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Monday, April 5, 2010

Mystic Monday


Here it is almost 4 in the afternoon when I realized that I forgot I had a blog to post! It's been a long weekend, please forgive me!

Okay, here's the deal. I've been distracted by many this past weekend, the biggest of which was the injury that happened to Milwaukee Bucks center, Andrew Bogut. I blogged about it on my personal blog site, complete with footage. Click here to check it out.

The girls here have been nudging me to work on my writing so I could get something submitted. I haven't felt they were ready because they lacked something, but I couldn't quite figure out what. This weekend, I decided to consider those stories and "judge" them as if they were entered them into a contest by someone else.

I'm glad I did this because I realized that they were missing a few elements that could really help fix some of the problems I was having:
- characters' thoughts were absent and as a result, it's difficult for the reader to really be in the heads of the characters.

- not enough emotion was present to help the reader "feel" what the characters were going through.

- back-story heavy. While I know some back-story is good, too much in the beginning can really slow the story down. Some of it, I can give through dialogue.

- while there is dialogue, there needs to be more, to help break down and offset the chunks of text that create and explain the setting of the story.

- the world isn't quite done, and some of the stuff needs to be changed so it all works together fluidly. This is a complex world with all kinds of nuances I must fully understand before I can help the reader to understand them.

Beyond that:
- I think some of the stories have some strong characters while others are flat or lack personality, even if they seem complex or mysterious.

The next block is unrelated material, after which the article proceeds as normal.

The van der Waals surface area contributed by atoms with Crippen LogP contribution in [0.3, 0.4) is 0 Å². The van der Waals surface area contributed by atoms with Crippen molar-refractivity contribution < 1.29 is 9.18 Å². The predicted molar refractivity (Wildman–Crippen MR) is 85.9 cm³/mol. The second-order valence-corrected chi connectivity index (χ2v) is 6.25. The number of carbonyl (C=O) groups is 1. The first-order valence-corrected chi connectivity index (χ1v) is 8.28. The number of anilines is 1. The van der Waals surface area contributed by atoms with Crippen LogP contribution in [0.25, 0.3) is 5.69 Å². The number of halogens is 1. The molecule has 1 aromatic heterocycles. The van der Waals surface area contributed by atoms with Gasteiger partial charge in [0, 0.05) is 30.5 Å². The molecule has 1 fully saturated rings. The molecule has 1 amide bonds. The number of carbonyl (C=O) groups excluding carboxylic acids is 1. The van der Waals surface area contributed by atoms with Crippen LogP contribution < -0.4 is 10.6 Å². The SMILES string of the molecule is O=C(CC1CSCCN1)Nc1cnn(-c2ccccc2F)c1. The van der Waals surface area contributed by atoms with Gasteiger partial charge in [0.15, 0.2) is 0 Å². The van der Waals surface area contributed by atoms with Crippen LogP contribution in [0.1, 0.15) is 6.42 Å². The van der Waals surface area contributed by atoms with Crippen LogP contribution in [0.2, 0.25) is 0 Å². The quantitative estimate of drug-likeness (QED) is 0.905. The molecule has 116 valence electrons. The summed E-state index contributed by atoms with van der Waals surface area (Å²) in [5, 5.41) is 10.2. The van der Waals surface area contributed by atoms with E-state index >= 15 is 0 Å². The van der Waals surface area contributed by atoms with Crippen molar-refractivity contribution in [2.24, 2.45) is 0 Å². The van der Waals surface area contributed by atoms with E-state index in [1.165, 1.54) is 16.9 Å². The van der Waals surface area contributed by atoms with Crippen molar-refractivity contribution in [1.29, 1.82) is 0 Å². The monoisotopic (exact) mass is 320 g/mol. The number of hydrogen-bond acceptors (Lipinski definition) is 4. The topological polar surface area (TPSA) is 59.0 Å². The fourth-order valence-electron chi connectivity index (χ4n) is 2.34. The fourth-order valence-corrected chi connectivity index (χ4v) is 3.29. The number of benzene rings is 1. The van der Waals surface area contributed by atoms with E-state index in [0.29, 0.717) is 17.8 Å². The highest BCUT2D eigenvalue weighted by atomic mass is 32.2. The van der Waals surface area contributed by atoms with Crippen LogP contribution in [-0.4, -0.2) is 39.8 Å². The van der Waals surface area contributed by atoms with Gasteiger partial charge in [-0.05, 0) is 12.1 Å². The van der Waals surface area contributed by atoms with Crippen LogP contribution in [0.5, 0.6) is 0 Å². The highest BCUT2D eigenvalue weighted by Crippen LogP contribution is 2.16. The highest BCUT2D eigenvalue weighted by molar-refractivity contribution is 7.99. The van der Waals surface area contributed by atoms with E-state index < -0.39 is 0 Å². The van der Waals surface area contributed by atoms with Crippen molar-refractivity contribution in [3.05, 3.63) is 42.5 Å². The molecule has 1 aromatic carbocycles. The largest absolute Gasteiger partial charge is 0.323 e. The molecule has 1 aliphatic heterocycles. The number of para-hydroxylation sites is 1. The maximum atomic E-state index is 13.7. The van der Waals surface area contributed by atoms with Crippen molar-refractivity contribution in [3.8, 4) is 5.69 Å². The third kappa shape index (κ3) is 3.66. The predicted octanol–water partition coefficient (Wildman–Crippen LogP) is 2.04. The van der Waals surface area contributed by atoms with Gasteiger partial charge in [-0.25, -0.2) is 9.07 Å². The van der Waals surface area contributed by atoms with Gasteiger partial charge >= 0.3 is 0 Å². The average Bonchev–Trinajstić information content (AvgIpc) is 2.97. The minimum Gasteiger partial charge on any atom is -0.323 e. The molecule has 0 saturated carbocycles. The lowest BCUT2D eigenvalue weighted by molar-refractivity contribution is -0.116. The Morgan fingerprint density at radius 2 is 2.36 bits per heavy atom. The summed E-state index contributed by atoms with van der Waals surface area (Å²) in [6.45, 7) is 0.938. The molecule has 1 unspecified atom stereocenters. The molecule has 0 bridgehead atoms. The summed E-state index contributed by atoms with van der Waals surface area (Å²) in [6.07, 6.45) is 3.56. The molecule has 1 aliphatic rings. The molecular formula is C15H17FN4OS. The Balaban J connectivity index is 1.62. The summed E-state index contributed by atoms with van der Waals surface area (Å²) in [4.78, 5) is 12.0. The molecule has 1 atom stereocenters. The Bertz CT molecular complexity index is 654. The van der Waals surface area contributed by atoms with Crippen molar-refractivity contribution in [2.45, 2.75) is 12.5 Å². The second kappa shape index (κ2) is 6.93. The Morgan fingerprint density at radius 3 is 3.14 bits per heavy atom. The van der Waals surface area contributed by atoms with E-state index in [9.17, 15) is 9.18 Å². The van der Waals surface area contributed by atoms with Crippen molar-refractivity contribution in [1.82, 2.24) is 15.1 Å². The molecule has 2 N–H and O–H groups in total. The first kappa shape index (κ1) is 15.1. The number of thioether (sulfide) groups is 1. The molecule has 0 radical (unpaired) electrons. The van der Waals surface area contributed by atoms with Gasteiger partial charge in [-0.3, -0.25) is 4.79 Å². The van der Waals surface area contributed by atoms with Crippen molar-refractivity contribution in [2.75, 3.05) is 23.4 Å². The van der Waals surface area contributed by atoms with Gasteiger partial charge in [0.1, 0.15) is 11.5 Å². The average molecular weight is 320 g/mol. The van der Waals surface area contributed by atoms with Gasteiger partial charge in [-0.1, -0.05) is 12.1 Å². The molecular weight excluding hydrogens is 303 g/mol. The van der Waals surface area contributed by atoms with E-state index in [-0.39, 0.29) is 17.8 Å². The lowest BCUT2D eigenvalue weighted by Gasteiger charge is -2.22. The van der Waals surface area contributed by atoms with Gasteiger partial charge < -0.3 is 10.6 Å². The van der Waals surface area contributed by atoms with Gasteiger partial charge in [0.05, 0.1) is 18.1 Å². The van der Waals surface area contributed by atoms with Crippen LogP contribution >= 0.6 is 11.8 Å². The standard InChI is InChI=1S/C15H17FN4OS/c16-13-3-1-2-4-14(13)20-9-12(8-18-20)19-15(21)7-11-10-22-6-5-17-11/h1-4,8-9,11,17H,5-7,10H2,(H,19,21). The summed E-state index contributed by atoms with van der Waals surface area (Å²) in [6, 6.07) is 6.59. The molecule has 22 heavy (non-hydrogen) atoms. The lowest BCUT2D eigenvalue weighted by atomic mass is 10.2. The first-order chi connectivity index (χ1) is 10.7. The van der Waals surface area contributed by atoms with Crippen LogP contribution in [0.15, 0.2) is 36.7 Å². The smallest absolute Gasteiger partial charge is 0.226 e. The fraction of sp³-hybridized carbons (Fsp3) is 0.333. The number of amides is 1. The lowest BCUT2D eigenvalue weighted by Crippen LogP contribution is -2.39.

- I like the storylines, or where they seem to be going, but they're not finished yet. It's as if I've just scratched the surface.

What does all this tell me?

I need to keep digging, I need more face time with my characters and I need to go on an all-inclusive trip around my planet and see what else it has to show me! Lol! Meaning, I need more details.

What about you, what kind of details do you need when it comes to making a setting "feel" real?

Beverages: Do you need to feel the bubbles on your face or is it good enough to know it's a soda? Does flavor or brand matter? If it's an alcoholic beverage, do you need to know more than the fact that it's a cheap wine or beer?

Surroundings: Do you need to know what kind of trees they are and the color of their leaves to be in your setting, or is it good enough to know that there are trees and that they've turned for fall? Do street signs, bridge names, highway numbers matter? Can you just accept it if you're told your in a particular state but don't need to know exactly where?

Clothing: How important are clothing details to you? Do you need to know brand names? Colors? Material types? How important are the details of what characters are wearing? Do you need to know that she's color coordinated or dresses in contrasting colors?

How much do the details matter? Think of the books that made the biggest impression on you. What kind of details did it offer?

3 Moonbeams (comments):

Sheila Deeth said...

That's an interesting thought, to judge as if in a contest. Not that I've ever judged a contest, but I can sort of imagine it.

I guess the amount of detail I want tends to depend on the character I'm reading with. Some characters notice everything. Others skim the surface and rush into trouble.

Molly Daniels said...

I guess it depends on the author. The most vivid descriptions I remember are the ones where I'm somewhat familiar with brand names. Lisa Logan has an excellent book out (blanking on the name...I'll have to go get my flash drive) and in it, she describes what the women are wearing, labels and all. I felt I was THERE at lunch with the ladies.

On the other hand, there are some books where I'm too caught up in the dialogue to care about the setting. And no, can't cite an example off the top of my head...

I do like to know color, and yes, what season it is.

Molly Daniels said...

A Grand Seduction by Lisa Logan. Excellent!